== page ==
The Colorado River, which gushed across the land with such gusto that it carved the majestic Grand Canyon in a measly five million years, once reigned as an unchallenged force in shaping and nurturing the Southwest.
But then humans came along, and the mighty river has been reduced to a trickle in some places, even dying out in the desert during dry years before it reaches the Gulf of California.
It doesn’t take a lot of smarts to figure out that if you take away the water, creatures and plants that depend on it will die. But now scientists have compiled an extensive record of what the Colorado was like before humans reengineered the river, compared to what it’s like now. It’s not a pretty picture.
About 95 percent of the marine life in the river’s delta has been wiped out in less than 70 years. Where great beds of clams once flourished, ultimately providing the white sand that nature reshaped into large offshore islands, very little survives today. What’s astonishing is the scale of the impact.
“It’s pretty shocking,” says paleontologist Michal Kowalewski of Virginia Tech, one of the leaders in a four-university study of the price the environment has paid for reshaping the river. The study was published in last week’s issue of the journal Geology.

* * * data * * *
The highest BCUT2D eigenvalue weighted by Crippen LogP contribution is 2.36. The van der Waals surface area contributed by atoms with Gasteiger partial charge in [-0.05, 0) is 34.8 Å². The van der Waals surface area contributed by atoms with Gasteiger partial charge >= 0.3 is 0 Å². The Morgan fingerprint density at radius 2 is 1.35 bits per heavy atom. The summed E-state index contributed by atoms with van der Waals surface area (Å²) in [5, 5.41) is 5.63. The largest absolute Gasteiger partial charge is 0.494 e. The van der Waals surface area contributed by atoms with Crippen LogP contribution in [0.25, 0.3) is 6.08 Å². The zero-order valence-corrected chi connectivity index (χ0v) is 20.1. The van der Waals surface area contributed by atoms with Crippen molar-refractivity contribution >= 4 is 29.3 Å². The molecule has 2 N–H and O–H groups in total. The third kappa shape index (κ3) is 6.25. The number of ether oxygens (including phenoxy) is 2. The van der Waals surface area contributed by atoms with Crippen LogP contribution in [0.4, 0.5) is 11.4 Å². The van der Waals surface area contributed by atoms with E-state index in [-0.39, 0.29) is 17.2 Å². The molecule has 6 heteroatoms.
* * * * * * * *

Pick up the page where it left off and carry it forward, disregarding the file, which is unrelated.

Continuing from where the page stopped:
Today, the river is, at best, a stream when it reaches the gulf that separates the Baja peninsula and mainland Mexico. The region used to be one of the most biologically productive areas on the planet, supporting billions of clams and other marine life in the nutrient-rich waters of the delta.
The researchers concentrated on clams, because their hard shells have survived the ravages of time, and those shells provide a biological yardstick of the marine ecosystem, according to paleontologist Karl W. Flessa of the University of Arizona, one of the principal investigators.
“The clams were in a sense a proxy for the whole marine ecosystem,” Flessa says. “There were so many there because of the very high productivity of marine microorganisms” which thrived in the nutrient-rich waters. Thus more clams means more wildlife ranging from tiny sea creatures to fish to birds.
The researchers found that clams were so abundant that a total of more than two trillion thrived in the delta over the last 1,000 years, a density of about 50 clams per square meter at any time.
That number today has been reduced to about three clams per square meter, if they can be found at all.
Thus the scientists estimate a drop in marine life of at least 20 fold, but Kowalewski says that figure is “quite conservative.”
”I think 20 times is a pretty staggering number, but in fact my hunch is that it’s probably much more than that,” he says. There may have been 100, or even 200 times more marine life in the delta before the 1930s ushered in a new life for the Colorado, he adds.
Some would argue, of course, that what humans took away, humans put to good use. Electricity from the Hoover Dam brought jobs and power to areas like Las Vegas, allowing that region to become one of the fasted growing metropolitan areas in the country. Without the dam, the lights of ”glitter gulch” would be more like candles.